Peter learned something else the night he betrayed his Master. He writes,
You also, as living stones, are built up a spiritual house, a holy priesthood, to offer up spiritual sacrifices, acceptable to God by Jesus Christ (1P 2.5).
The Scripture uses several metaphors for God’s people. We’re a body (Ro 12.4-5); we’re a kingdom (Re 1.6); we’re a bride (2Co 11.2). Here Peter says that we’re a temple. And individual believers are living stones who make up the temple, as well as being the priests who work in the temple. Peter’s point here isn’t that the stones are beautiful and that together they compose a beautiful building—though that is certainly true. His emphasis is more practical, purposeful, utilitarian than aesthetic. We are a temple, and priests in that temple, for the purpose of offering up sacrifices to God.
So, it turns out, following Jesus isn’t really about us.
Oh, there are benefits to us, of course: forgiveness, eternal life, love, joy, peace, fellowship—and on and on it goes. But it’s primarily about making sacrifices to the one who is ultimately great and good, to the one who planned and accomplished all those benefits that we have reaped. Our focus is on him, not our benefits.
Peter had bragged about his devotion and assured faithfulness. But when faced by public pressure—from a couple of servant girls—he collapsed. He was thinking entirely of his own felt needs—reputation and self-preservation, mostly—and abandoned “the Christ, the Son of the living God” (Mt 16.16) in his Master’s time of much greater need.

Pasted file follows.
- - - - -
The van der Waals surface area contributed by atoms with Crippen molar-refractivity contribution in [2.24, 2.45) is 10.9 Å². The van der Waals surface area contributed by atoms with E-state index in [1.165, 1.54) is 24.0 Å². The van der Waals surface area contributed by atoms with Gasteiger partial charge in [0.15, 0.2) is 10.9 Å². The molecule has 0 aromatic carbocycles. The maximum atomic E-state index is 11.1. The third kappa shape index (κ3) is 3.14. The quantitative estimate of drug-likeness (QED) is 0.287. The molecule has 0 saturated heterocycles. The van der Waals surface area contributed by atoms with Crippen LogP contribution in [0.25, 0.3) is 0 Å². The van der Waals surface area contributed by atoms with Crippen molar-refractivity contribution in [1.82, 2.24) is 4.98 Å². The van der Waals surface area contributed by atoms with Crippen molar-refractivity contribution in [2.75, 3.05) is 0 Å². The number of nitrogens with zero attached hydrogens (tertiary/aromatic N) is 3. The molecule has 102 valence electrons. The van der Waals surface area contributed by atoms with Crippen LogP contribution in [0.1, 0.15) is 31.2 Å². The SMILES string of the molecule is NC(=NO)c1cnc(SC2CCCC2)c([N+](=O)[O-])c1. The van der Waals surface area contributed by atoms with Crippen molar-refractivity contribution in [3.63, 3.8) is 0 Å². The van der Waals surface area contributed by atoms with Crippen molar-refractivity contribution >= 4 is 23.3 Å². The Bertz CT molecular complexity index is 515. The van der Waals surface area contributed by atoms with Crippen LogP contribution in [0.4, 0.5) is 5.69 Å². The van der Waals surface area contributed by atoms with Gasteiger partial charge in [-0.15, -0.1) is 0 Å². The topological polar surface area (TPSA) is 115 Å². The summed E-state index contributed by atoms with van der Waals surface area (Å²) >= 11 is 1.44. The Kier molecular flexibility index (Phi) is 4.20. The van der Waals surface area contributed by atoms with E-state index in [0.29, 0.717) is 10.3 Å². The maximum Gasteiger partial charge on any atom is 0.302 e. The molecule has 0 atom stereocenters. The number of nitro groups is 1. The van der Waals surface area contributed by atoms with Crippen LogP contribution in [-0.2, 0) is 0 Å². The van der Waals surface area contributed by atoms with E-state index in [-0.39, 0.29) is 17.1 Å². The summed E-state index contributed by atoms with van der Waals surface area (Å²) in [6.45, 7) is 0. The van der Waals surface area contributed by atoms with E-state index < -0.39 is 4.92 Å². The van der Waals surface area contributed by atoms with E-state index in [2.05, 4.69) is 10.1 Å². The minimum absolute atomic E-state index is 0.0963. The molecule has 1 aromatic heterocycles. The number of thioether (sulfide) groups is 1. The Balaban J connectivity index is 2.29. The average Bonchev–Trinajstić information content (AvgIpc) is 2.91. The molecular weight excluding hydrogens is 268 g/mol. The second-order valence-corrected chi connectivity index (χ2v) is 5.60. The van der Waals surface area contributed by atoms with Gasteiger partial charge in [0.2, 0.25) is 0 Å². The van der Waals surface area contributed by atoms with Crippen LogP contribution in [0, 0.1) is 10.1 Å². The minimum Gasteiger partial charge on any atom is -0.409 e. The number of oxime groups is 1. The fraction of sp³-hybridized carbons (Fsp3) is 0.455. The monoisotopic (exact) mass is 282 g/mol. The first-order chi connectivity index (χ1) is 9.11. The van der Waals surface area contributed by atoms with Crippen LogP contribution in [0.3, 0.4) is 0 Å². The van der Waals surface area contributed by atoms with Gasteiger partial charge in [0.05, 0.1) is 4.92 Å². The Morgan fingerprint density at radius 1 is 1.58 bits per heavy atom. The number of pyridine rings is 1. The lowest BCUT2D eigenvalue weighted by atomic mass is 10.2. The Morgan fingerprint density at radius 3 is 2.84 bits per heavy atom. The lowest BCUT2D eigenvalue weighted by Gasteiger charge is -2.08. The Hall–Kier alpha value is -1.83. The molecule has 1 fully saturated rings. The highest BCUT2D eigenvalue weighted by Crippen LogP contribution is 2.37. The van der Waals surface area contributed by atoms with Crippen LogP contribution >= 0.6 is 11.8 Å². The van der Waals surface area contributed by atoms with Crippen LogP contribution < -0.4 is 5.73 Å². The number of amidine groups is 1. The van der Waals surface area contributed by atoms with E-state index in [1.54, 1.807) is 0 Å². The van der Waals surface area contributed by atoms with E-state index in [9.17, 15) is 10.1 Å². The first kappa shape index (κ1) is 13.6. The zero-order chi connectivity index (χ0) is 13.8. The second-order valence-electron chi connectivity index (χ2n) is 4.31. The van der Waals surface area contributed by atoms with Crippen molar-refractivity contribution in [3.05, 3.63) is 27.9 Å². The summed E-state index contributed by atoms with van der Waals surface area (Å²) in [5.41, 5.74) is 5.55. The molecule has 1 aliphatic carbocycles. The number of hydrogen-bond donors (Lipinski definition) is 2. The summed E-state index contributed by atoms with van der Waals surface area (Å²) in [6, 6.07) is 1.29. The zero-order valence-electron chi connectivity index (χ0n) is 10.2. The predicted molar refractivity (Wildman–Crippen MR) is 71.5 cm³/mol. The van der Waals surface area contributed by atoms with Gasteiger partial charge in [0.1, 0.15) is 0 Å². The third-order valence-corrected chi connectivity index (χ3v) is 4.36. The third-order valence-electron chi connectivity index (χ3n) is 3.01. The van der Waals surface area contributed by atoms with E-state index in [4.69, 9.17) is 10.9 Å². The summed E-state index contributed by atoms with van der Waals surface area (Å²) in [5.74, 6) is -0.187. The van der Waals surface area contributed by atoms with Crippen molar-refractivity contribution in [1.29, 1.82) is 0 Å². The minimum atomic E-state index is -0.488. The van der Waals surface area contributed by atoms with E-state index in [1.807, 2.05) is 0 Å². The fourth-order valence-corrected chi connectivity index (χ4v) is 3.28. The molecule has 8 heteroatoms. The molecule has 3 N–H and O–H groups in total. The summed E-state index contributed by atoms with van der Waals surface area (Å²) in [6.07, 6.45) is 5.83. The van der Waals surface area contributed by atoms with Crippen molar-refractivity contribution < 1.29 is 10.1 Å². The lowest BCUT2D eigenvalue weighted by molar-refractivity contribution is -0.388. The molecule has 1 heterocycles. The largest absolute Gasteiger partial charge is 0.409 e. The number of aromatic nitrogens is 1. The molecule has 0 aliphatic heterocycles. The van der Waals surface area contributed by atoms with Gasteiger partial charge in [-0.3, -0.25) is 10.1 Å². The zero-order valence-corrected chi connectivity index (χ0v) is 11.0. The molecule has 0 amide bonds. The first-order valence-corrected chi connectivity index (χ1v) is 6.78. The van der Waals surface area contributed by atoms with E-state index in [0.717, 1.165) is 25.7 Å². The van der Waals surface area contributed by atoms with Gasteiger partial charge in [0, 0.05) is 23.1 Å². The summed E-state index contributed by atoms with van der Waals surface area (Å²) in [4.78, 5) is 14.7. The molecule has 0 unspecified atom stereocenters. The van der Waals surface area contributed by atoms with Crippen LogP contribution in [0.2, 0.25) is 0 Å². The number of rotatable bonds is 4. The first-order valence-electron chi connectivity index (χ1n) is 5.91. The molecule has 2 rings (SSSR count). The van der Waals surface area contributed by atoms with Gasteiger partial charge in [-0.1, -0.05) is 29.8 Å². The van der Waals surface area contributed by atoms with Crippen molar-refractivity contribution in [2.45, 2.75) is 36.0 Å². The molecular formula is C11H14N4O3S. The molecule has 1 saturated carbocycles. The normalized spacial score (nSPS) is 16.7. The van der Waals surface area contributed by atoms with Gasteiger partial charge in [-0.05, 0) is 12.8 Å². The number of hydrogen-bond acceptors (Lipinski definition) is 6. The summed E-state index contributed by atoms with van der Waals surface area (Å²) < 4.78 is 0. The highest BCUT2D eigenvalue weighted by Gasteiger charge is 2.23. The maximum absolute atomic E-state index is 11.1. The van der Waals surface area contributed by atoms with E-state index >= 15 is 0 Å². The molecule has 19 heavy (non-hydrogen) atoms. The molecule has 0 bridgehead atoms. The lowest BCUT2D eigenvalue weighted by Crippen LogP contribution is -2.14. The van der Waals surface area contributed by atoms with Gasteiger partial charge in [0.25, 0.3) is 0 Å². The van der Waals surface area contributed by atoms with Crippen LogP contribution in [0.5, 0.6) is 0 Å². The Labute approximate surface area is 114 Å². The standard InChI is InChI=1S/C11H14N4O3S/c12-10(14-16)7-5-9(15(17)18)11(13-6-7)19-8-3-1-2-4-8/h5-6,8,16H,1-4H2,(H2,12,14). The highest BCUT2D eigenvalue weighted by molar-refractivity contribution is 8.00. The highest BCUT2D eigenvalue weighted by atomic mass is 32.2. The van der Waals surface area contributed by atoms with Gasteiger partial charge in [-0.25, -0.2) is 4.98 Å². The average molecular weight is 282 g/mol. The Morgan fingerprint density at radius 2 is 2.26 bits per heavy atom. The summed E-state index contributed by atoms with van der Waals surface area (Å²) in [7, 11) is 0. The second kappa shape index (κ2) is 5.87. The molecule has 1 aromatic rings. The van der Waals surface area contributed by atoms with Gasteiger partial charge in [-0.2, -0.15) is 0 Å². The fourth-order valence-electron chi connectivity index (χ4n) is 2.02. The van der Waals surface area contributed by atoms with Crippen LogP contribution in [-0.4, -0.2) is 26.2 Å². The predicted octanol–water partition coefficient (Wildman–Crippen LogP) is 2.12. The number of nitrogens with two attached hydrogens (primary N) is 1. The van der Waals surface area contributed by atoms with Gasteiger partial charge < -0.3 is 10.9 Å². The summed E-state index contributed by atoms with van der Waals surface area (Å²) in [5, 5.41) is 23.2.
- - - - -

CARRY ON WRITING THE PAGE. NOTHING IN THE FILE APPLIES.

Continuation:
The way someone acts in a crisis tells him what his most primal needs are. Peter demonstrated that he cared more about himself than anyone else.
As do we all.
But with this new birth, this discarding of the old life for the new, this utter reversal of focus, we are called to count “but dung” (Php 3.8) our former fascination with ourselves, our needs, and our desires, and to give what we have, to sacrifice, to God.
That raises a question.
What can we give him? Why should he want our junky stuff? Of what use to him is rifling through our yard sales?
Peter speaks to that. Our sacrifices, he says, “are acceptable to God by Jesus Christ” (1P 2.5).
How about that.
Our new life isn’t just a chance to start the same kind of life over again; it’s a different kind of life, and it’s a change of both nature and location.
We are, as Paul repeatedly says, “in Christ” (Ro 8.1; 12.5; 1Co 1.30; 2Co 5.17; Ga 3.28; Ep 2.13; Php 1.1; Co 1.2; 1Th 2.14; and elsewhere). And in Christ, the Father is well pleased (Mt 3.17). When we offer sacrifices to God, he sees them as coming from his Son, and he is delighted with them. When we “present [our] bodies a living sacrifice” (Ro 12.1), God accepts and treasures them.
The key here is not what is offered; Peter says we offer sacrifices (1P 2.5), but he doesn’t seem to have any interest in specifying what it is that we offer. The key, I think, is that we offer at all. In the high priest’s palace, Peter wasn’t thinking about Jesus’ benefit; he was thinking merely of himself. That night he learned that our decisions, because we are followers of Christ, need to be focused on him. What will please him? What will advance his kingdom? What will further his purposes? What will enhance his reputation?
In human relationships, we know that the real value of a gift is not in the gift itself; it’s in the fact that it’s given. It indicates that we were thinking about the person to whom we gave it. Our thinking is oriented toward that person.
There you have it. In this new life, Peter says, we live as oriented toward God and not toward ourselves.
So, unlike Peter, we make sacrifices. In the face of public scorn, we point to heaven and say, “I’m with Him.” We take a stand.
No waffling. No hesitation. No regrets.